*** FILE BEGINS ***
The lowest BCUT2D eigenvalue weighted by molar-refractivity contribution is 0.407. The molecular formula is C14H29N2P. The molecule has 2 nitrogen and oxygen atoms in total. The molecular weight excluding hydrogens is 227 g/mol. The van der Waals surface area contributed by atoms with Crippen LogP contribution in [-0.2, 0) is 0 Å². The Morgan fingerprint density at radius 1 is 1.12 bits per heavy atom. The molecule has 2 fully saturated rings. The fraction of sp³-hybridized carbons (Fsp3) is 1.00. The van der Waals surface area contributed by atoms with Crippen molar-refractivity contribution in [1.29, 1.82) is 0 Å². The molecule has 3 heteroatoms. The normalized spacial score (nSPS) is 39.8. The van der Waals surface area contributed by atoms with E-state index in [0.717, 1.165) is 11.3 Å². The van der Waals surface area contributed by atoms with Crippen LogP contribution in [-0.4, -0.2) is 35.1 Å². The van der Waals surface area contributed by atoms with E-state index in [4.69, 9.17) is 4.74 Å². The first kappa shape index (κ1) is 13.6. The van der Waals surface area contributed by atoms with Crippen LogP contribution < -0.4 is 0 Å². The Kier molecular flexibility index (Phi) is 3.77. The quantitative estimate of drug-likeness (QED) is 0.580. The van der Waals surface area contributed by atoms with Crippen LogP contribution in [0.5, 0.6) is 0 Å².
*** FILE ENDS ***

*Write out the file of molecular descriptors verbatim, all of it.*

The lowest BCUT2D eigenvalue weighted by molar-refractivity contribution is 0.407. The molecular formula is C14H29N2P. The molecule has 2 nitrogen and oxygen atoms in total. The molecular weight excluding hydrogens is 227 g/mol. The van der Waals surface area contributed by atoms with Crippen LogP contribution in [-0.2, 0) is 0 Å². The Morgan fingerprint density at radius 1 is 1.12 bits per heavy atom. The molecule has 2 fully saturated rings. The fraction of sp³-hybridized carbons (Fsp3) is 1.00. The van der Waals surface area contributed by atoms with Crippen molar-refractivity contribution in [1.29, 1.82) is 0 Å². The molecule has 3 heteroatoms. The normalized spacial score (nSPS) is 39.8. The van der Waals surface area contributed by atoms with E-state index in [0.717, 1.165) is 11.3 Å². The van der Waals surface area contributed by atoms with Crippen LogP contribution in [-0.4, -0.2) is 35.1 Å². The van der Waals surface area contributed by atoms with E-state index in [4.69, 9.17) is 4.74 Å². The first kappa shape index (κ1) is 13.6. The van der Waals surface area contributed by atoms with Crippen LogP contribution < -0.4 is 0 Å². The Kier molecular flexibility index (Phi) is 3.77. The quantitative estimate of drug-likeness (QED) is 0.580. The van der Waals surface area contributed by atoms with Crippen LogP contribution in [0.5, 0.6) is 0 Å².